Klezmer & Jazz Cabaret Benefit


Join us for a benefit cabaret, Klezmer and Jazz, on Saturday, June 10 from 6-8pm. The sounds of klezmer and jazz resounding in the magnificent main room of the Hudson Area Library will debut the library’s Music in the Stacks programming, a series being developed with Arts Chair Gwen Gould. The program will be performed by the musical group Two Worlds: Paul Green, clarinet; Ben Kohn, keyboard; and Richard Syracuse, string bass.

Tickets are $40 each and can be reserved via the button below or by calling 518-828-1792 x101. Wine and appetizers supplied by Ca’Mea will be provided following the performance and attendees will have an opportunity to meet the artists.


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English Songs by French Composers, a salon concert to benefit the Hudson Area Library

We are pleased to invite you to a salon concert, English Songs by French Composers to benefit the library, on Saturday, May 20 at 5pm at a private home in Hudson, NY.

English Songs by French Composers will feature a selection of songs by Saint-Saens, Gounod, Milhaud, Ravel, Poulenc, Roussel and Lee, set to the poetry of Longfellow, Joyce, Tennyson, Shakespeare, and others. The performers are Tyler Duncan, baritone, and Erika Switzer, pianist.

We are honored to offer this program, which is a preview of a recording that Duncan and Switzer will be making in Passavant, France in June of this year.

Only 4 tickets left! Tickets are $40 each and can be reserved by calling 518-828-1792. Location of benefit concert will be given upon reservation. Cocktails and hors d’oeuvres by Olde Hudson will be provided following the performance when attendees will have an opportunity to meet the artists.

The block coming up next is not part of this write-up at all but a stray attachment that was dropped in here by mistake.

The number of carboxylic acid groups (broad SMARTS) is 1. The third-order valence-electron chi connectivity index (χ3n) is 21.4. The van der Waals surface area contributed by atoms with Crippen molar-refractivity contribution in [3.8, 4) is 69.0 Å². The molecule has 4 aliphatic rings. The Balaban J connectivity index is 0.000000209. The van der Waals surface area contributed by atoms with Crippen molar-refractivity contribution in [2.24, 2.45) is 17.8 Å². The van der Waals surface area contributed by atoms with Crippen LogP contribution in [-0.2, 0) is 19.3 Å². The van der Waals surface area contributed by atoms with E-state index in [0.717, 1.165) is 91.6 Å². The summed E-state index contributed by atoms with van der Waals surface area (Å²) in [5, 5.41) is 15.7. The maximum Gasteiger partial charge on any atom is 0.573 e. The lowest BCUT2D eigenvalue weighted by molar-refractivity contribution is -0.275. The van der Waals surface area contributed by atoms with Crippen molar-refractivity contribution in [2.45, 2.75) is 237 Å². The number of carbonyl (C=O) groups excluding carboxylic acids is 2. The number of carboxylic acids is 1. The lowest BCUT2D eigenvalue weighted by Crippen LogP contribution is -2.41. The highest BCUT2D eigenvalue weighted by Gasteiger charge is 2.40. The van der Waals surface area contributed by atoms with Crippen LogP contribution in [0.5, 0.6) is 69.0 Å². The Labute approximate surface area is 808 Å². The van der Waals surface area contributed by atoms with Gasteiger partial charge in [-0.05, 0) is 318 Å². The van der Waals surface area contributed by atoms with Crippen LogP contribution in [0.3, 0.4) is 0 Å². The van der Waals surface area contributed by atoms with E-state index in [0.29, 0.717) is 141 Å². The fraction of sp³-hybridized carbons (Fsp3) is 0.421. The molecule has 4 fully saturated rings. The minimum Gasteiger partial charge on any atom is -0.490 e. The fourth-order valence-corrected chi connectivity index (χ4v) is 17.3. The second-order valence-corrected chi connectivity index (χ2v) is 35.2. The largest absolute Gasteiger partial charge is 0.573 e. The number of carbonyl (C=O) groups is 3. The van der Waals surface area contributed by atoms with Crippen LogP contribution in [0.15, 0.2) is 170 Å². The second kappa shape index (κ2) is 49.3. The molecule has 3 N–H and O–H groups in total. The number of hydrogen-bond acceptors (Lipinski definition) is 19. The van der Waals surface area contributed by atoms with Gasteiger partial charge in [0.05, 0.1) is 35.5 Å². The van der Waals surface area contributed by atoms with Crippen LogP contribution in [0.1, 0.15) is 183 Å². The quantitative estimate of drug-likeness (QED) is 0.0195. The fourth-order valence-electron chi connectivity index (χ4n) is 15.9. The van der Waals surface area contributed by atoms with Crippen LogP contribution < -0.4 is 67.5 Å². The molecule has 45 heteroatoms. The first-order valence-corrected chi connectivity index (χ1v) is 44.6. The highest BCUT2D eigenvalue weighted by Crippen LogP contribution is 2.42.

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From the Beginning Until Opening Night

There is more to a Broadway musical than just songs and dances. It’s the story that drives the production. Here, writer Brian Hill reviews a rehearsal. Photo courtesy of the Goodman Theatre.

There is more to a Broadway musical than just songs and dances. It’s the story that drives the production. Here, writer Brian Hill reviews a rehearsal. Photo courtesy of the Goodman Theatre.

Writer Brian Hill and his partner, composer and lyricist Neil Bartram, stick with a Broadway show from its conception (often in Brian’s brain) until the curtains part on opening night. “We’re at the top of the food chain,” Hill says. “We sit in on casting. We work with the set designers, the costumers.” We stay with the process from the beginning until the end.”

And they have stories about all the in-betweens. Sometimes, for example, the collaborators are approached by a producer who has an idea – but it’s just wrong for them. “I can’t do anything with rap,” said Bartram. “Even though I often include different song styling in my compositions, I just wouldn’t know how to do rap. It’s not the world I live in.” Ditto an adaptation of the film, Dancing with Wolves. Said Hill, “We were asked to work on a Broadway show based on the movie. But we couldn’t come up with a concept that worked. Someone else might  think immediately of fifteen ways to put the storyline on stage. But for us, it was not inspirational.”

The pair will be sharing backstage stories with the audience along with tunes that ended up in Broadway shows (and some that didn’t) on Sunday, October 9 at 6pm in the library’s Community Room. Tickets to the performance are $35.00 each and can be purchased by clicking here. A dinner with the composer and writer will be held following the performance in a beautiful private home in Hudson. Tickets for the dinner are $100.00 per person and must be purchased in advance.